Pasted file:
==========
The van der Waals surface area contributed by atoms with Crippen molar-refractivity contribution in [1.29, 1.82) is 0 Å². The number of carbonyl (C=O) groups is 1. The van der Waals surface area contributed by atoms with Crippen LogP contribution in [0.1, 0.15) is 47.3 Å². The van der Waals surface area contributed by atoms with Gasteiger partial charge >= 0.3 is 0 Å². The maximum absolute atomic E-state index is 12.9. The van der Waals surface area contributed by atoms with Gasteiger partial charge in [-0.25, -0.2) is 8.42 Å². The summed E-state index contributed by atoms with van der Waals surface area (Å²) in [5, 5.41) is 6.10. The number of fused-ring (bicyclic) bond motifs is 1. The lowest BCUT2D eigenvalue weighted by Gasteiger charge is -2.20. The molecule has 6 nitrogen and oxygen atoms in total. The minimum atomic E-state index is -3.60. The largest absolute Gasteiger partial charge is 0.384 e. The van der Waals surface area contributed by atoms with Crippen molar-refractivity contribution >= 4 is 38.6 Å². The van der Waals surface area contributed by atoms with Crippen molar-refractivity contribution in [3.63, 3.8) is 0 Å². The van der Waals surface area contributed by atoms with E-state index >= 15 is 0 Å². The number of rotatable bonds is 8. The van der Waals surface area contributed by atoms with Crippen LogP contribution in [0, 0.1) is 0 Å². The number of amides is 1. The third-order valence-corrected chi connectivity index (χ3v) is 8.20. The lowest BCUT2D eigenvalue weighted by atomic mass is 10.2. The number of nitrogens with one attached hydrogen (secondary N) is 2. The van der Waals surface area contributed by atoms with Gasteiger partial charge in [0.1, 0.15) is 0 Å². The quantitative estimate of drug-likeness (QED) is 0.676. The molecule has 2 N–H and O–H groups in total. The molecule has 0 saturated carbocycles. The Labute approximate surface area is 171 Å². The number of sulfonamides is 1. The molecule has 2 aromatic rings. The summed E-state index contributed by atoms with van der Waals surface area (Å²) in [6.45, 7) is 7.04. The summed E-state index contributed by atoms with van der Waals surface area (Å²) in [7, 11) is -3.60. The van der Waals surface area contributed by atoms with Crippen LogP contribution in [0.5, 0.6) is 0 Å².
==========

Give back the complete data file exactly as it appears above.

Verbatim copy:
The van der Waals surface area contributed by atoms with Crippen molar-refractivity contribution in [1.29, 1.82) is 0 Å². The number of carbonyl (C=O) groups is 1. The van der Waals surface area contributed by atoms with Crippen LogP contribution in [0.1, 0.15) is 47.3 Å². The van der Waals surface area contributed by atoms with Gasteiger partial charge >= 0.3 is 0 Å². The maximum absolute atomic E-state index is 12.9. The van der Waals surface area contributed by atoms with Gasteiger partial charge in [-0.25, -0.2) is 8.42 Å². The summed E-state index contributed by atoms with van der Waals surface area (Å²) in [5, 5.41) is 6.10. The number of fused-ring (bicyclic) bond motifs is 1. The lowest BCUT2D eigenvalue weighted by Gasteiger charge is -2.20. The molecule has 6 nitrogen and oxygen atoms in total. The minimum atomic E-state index is -3.60. The largest absolute Gasteiger partial charge is 0.384 e. The van der Waals surface area contributed by atoms with Crippen molar-refractivity contribution >= 4 is 38.6 Å². The van der Waals surface area contributed by atoms with Crippen molar-refractivity contribution in [3.63, 3.8) is 0 Å². The van der Waals surface area contributed by atoms with E-state index >= 15 is 0 Å². The number of rotatable bonds is 8. The van der Waals surface area contributed by atoms with Crippen LogP contribution in [0, 0.1) is 0 Å². The number of amides is 1. The third-order valence-corrected chi connectivity index (χ3v) is 8.20. The lowest BCUT2D eigenvalue weighted by atomic mass is 10.2. The number of nitrogens with one attached hydrogen (secondary N) is 2. The van der Waals surface area contributed by atoms with Gasteiger partial charge in [0.1, 0.15) is 0 Å². The quantitative estimate of drug-likeness (QED) is 0.676. The molecule has 2 N–H and O–H groups in total. The molecule has 0 saturated carbocycles. The Labute approximate surface area is 171 Å². The number of sulfonamides is 1. The molecule has 2 aromatic rings. The summed E-state index contributed by atoms with van der Waals surface area (Å²) in [6.45, 7) is 7.04. The summed E-state index contributed by atoms with van der Waals surface area (Å²) in [7, 11) is -3.60. The van der Waals surface area contributed by atoms with Crippen LogP contribution in [0.5, 0.6) is 0 Å².